Four hours seems to be enough time for instruction and development of the major elements of a process budget.

About 10 minutes is devoted to introductions and a short explanation of the usefulness and need for enterprise budgets. An example process/enterprise budget is distributed and briefly described in terms of its content and the information needed.

Participants are then led through a group exercise to develop a process budget for a specific crop, preferably one that all the farmers grow or have grown. They're asked to define every step taken in growing the crop from the soil test early in the Spring, to the point when the harvested crop leaves the farm gate. The particular equipment complement that would be used is identified along with a description of the cultural practices. Quantities of purchased inputs, labor, and machine time are identified.

In the group exercise, a process of consensus evolves. Even though individual growers may have different equipment, they seem to have little difficulty in agreeing on a representative complement. More difficult are the particular cultural and pest management practices, but this is often solved by agreeing to develop two different budgets-ones for a production system using chemicals and another for non-chemical practices. We try to do this group budgeting exercise in about 1-1 1/2 hours.

Following a break, the producers are divided into smaller groups. Each group develops a process budget for a specific vegetable crop. An Extension vegetable program team member works with each group to provide technical input, give guidance in the budgeting exercise, record the group's work, and keep it on track so that the exercise is completed on time. This phase can usually be accomplished in the final hour of the work session.

After this session, the farm management specialist organizes the information on different crops into a common format, obtains and/or verifies variable input costs, and provides standardized values for machine operation and ownership. The "draft budgets" are then reviewed by the Extension educators involved and selected growers to discover errors and ensure that all processes and input requirements have been included. The "next-to-final- draft" versions are given back to the expert panel members for review.

The final version represents panel members' agreement that the specific process/enterprise budget is a fair description of the inputs, costs, and returns associated with growing the crop. The set of budgets is then made available on computer floppy disk to Extension educators, who may print out copies of the budgets as needed. The Extension educator can now use this computer template to alter the budget to fit individual farm situations (partial budgeting).


The "expert panel" is a less costly method of developing budget information than on-farm collection of data. It provides more detail on the particular technology and inputs used than is typically found when budgets are developed from financial records programs. It acquires more practical validity than budgets based on experimental farm research and economic engineering. When farmers understand the method used in development of the budgets and see the detail provided, they seem to be more understanding of the result even though they may use a different technology and set of production processes.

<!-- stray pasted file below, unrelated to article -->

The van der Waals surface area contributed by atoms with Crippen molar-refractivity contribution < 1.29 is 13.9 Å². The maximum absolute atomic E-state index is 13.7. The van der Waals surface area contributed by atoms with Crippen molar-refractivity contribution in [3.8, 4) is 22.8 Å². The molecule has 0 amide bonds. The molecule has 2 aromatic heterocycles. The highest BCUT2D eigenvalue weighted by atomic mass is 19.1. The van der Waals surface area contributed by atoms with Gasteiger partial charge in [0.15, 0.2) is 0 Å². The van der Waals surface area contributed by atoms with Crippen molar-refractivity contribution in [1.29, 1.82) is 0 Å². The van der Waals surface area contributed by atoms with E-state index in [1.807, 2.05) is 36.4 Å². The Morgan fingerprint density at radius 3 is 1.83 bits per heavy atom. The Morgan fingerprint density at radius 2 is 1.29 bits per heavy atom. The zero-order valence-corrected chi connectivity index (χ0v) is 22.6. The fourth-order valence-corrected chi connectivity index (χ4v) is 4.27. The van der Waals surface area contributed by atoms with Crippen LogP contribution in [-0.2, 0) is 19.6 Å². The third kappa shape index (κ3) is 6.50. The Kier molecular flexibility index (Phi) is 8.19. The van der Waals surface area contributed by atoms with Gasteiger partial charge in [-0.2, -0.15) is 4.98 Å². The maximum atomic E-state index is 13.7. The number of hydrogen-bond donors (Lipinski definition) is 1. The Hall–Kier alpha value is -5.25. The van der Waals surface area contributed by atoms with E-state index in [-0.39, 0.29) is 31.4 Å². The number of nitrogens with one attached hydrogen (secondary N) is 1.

Expert panel participants have said they learned a great deal and felt it was useful to them personally. Extension educators have similarly found the technique useful. It's given them an opportunity to focus with growers on economic assessments of alternative production practices and technologies. As with any enterprise budgets, those developed with the help of the expert panel provide a systematic method for organizing costs and returns, can give a grower information about crops not currently grown, and serve as a benchmark against which to test the impacts of changes in production practices or technology. We believe farmer participation greatly enhances both the quality and acceptance of the economic information generated. Application of the expert panel technique to building enterprise budgets or in other subject areas can enhance learning and knowledge application by Extension clientele.


1. John M. Gerber, "Farmer Participation in Research: A Model for Adaptive Research and Education." American Journal of Alternative Agriculture, VII (No. 3, 1992), 21-24.

2. Kent D. Olson and others, "1989 Annual Report of the Southwestern Minnesota Farm Business Management Association." Economic Report ER90-4 (St. Paul, Minnesota: Department of Agricultural and Applied Economics, Institute of Agriculture, May 1990) and Stuart F. Smith and others, "Dairy Farm Management Business Summary, New York State-1991" (Ithaca, New York: Department of Agricultural Economics, Cornell University, August 1992).

3. See, for example, Kathleen Painter and others, "1991 Crop Enterprise Budgets, Eastern Whitman County, Washington State" (Pullman: Washington State University, Cooperative Extension, Farm Business Management, 1991).

4. Darwin P. Snyder, "Field Crop Enterprise Budget Update, 1990 Cost and Return Projections and Grower Worksheets, New York State" (Ithaca, New York: Cornell University, Department of Agricultural Economics, May 1990).

5. A "process budget" is defined here as containing a detailed description of the operations involved in growing and harvesting the crop together with the quantities of inputs and the directly associated costs. The enterprise budget may be derived from the process budget and contains additional cost computations related to land ownership, interest on investment, management returns, etc.